As part of ongoing opposition to the government’s nuclear policy Former vice president Annette Lu (呂秀蓮) yesterday launched a petition in Taipei for a nuclear referendum to decide whether fuel rods should be inserted into the Fourth Nuclear Power Plant in New Taipei City’s (新北市) Gongliao District (貢寮).
Lu, joined by several Democratic Progressive Party (DPP) Taipei City councilors, said the Taipei City Council passed a regulation on civil referendums in Taipei, and she expected to collect 15,000 signatures in the city for her proposed referendum to be approved.
A similar referendum she proposed in New Taipei City was rejected by the Executive Yuan’s Referendum Review Committee last month, which said the issue “concerns energy policy affecting the nation’s electricity supply, power reserves, industrial sectors, environment and other important matters” and is “an important national policy matter not suitable for a local referendum.”
Photo: Wang Min-wei, Taipei Times
She slammed the Executive Yuan yesterday over the rejection, and said she will file an administrative lawsuit against the committee or request a constitutional interpretation.
In launching the petition for a proposed nuclear referendum in Taipei City, the former vice president said that residents living within the evacuation zone of the Fourth Nuclear Power Plant, including Taipei, New Taipei City, Keelung City and Yilan County, should have the right to determine whether they want to face threats of a possible failure at the plant.
“President Ma Ying-jeou (馬英九) failed to mention the nuclear waste issue during his nuclear trip and he did not talk about the fact that Taiwan is in a seismic zone. His remarks are meant to mislead the public,” she said at the Taipei City Council.
She said the Ma administration should stop attempting to coerce the public into approving construction of the Fourth nuclear Power Plant, and urged the government to speed up the development of solar power and other alternative energy sources.
Netflix on Wednesday said it is to charge NT$100 more per month for each user that is not part of the same household. Under the plan, the streaming service is to limit viewership to people who live in the same household. If a member wishes to add people outside of their address, they must pay NT$100 more per person every month. No additional viewers can be added to the NT$270 per month “basic” account. “Standard” accounts (NT$330) can add one user, while “premium” (NT$390) accounts can add two users. The company has said that people in the same household would still be able
A Keelung high school on Saturday night apologized for using a picture containing a Chinese flag on the cover of the senior yearbook, adding that it has recalled the books and pledged to provide students new ones before graduation on Thursday. Of 309 Affiliated Keelung Maritime Senior High School of National Taiwan Ocean University graduates, 248 had purchased the yearbook. Some students said that the printer committed an outrageous error in including the picture, while others said that nobody would notice such a small flag on the cover. Other students said that they cared more about the photographs of classmates and what was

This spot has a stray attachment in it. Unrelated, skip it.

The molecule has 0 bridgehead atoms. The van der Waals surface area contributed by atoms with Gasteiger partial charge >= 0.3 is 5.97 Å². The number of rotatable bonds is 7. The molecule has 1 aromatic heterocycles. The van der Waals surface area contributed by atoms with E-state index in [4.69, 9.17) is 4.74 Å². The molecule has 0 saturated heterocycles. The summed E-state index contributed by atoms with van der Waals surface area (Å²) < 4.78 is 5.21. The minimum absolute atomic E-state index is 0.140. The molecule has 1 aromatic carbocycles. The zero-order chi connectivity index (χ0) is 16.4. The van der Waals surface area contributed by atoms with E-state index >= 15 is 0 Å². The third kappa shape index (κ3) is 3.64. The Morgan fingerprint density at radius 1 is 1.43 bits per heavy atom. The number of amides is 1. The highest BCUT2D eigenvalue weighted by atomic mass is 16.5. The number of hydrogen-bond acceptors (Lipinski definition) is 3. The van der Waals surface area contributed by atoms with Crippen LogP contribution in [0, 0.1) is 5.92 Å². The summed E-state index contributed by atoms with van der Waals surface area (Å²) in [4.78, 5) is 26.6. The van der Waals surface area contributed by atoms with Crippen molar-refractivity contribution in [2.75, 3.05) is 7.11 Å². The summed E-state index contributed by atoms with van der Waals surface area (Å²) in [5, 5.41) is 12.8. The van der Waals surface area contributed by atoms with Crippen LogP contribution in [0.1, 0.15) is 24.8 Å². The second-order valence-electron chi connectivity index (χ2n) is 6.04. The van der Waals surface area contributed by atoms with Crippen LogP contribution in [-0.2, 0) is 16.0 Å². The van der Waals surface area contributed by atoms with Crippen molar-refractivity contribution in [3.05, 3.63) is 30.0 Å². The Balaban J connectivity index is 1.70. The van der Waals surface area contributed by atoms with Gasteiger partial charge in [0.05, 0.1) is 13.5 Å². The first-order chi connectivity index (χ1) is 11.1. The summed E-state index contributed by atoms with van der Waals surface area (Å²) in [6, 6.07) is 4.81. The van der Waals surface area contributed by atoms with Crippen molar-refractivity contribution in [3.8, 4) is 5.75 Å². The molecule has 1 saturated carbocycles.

GOING INTERNATIONAL: Rakuten Girls squad leader Ula Shen said she was surprised that baseball fans outside of Taiwan not only knew of them, but also knew their names Major League Baseball’s (MLB) Oakland Athletics on Saturday hosted its first Taiwanese Heritage Day event at the Oakland Coliseum with a performance by Taiwanese cheerleading squad the Rakuten Girls and a video message from Vice President William Lai (賴清德). The Rakuten Girls, who are the cheerleaders for the CPBL’s Rakuten Monkeys, performed in front of a crowd of more than 2,000 people, followed by a prerecorded address by Lai about Taiwan’s baseball culture and democratic spirit. Taiwanese pitcher Sha Tzu-chen (沙子宸), who was signed by the Athletics earlier this year, was also present. Mizuki Lin (林襄), considered a “baseball cheerleading goddess” by Taiwanese
WAY OF THE RUKAI: ‘Values deemed worthy often exist amid discomfort, so when people go against the flow, nature becomes entwined with our lives,’ a student said “Run, don’t walk” after your dreams, Nvidia cofounder and chief executive officer Jensen Huang (黃仁勳) told National Taiwan University (NTU) graduates yesterday, as several major universities held in-person graduation ceremonies for the first time since the COVID-19 pandemic. “What will you create? Whatever it is, run after it. Run, don’t walk. Remember, either you’re running for food, or you are running from becoming food. Oftentimes, you can’t tell which. Either way, run,” he said. Huang was one of several tech executives addressing graduating students at Taiwanese universities. National Chengchi University held two ceremonies, with alumnus Patrick Pan (潘先國), who is head of Taiwan